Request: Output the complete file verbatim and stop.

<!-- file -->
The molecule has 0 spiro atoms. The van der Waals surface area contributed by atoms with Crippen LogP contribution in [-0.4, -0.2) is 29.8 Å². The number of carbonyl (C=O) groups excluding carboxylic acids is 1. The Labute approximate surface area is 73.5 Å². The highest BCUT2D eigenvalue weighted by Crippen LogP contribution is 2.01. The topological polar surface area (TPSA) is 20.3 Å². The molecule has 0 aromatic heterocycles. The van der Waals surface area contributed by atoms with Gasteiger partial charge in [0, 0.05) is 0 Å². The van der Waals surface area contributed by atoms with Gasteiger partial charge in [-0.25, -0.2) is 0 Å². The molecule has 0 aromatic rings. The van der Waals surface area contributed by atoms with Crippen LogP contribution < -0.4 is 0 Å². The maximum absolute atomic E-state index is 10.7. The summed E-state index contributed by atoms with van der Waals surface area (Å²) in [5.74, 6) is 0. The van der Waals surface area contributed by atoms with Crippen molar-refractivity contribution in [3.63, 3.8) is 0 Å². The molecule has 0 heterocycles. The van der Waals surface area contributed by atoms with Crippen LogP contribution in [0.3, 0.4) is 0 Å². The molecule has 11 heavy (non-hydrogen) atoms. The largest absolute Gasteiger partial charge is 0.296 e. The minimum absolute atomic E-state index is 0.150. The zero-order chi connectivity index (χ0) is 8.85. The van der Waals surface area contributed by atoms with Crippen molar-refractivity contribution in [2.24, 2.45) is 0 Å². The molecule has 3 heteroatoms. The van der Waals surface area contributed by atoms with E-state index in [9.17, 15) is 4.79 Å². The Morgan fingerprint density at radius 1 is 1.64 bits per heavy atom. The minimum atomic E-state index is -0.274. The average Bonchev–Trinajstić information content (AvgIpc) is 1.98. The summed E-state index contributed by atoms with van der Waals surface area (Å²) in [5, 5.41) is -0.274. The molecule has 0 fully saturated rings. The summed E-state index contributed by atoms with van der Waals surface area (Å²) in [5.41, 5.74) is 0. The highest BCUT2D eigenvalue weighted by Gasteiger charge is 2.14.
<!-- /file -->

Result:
The molecule has 0 spiro atoms. The van der Waals surface area contributed by atoms with Crippen LogP contribution in [-0.4, -0.2) is 29.8 Å². The number of carbonyl (C=O) groups excluding carboxylic acids is 1. The Labute approximate surface area is 73.5 Å². The highest BCUT2D eigenvalue weighted by Crippen LogP contribution is 2.01. The topological polar surface area (TPSA) is 20.3 Å². The molecule has 0 aromatic heterocycles. The van der Waals surface area contributed by atoms with Gasteiger partial charge in [0, 0.05) is 0 Å². The van der Waals surface area contributed by atoms with Gasteiger partial charge in [-0.25, -0.2) is 0 Å². The molecule has 0 aromatic rings. The van der Waals surface area contributed by atoms with Crippen LogP contribution < -0.4 is 0 Å². The maximum absolute atomic E-state index is 10.7. The summed E-state index contributed by atoms with van der Waals surface area (Å²) in [5.74, 6) is 0. The van der Waals surface area contributed by atoms with Crippen molar-refractivity contribution in [3.63, 3.8) is 0 Å². The molecule has 0 heterocycles. The van der Waals surface area contributed by atoms with Crippen LogP contribution in [0.3, 0.4) is 0 Å². The molecule has 11 heavy (non-hydrogen) atoms. The largest absolute Gasteiger partial charge is 0.296 e. The minimum absolute atomic E-state index is 0.150. The zero-order chi connectivity index (χ0) is 8.85. The van der Waals surface area contributed by atoms with Crippen molar-refractivity contribution in [2.24, 2.45) is 0 Å². The molecule has 3 heteroatoms. The van der Waals surface area contributed by atoms with E-state index in [9.17, 15) is 4.79 Å². The Morgan fingerprint density at radius 1 is 1.64 bits per heavy atom. The minimum atomic E-state index is -0.274. The average Bonchev–Trinajstić information content (AvgIpc) is 1.98. The summed E-state index contributed by atoms with van der Waals surface area (Å²) in [5, 5.41) is -0.274. The molecule has 0 fully saturated rings. The summed E-state index contributed by atoms with van der Waals surface area (Å²) in [5.41, 5.74) is 0. The highest BCUT2D eigenvalue weighted by Gasteiger charge is 2.14.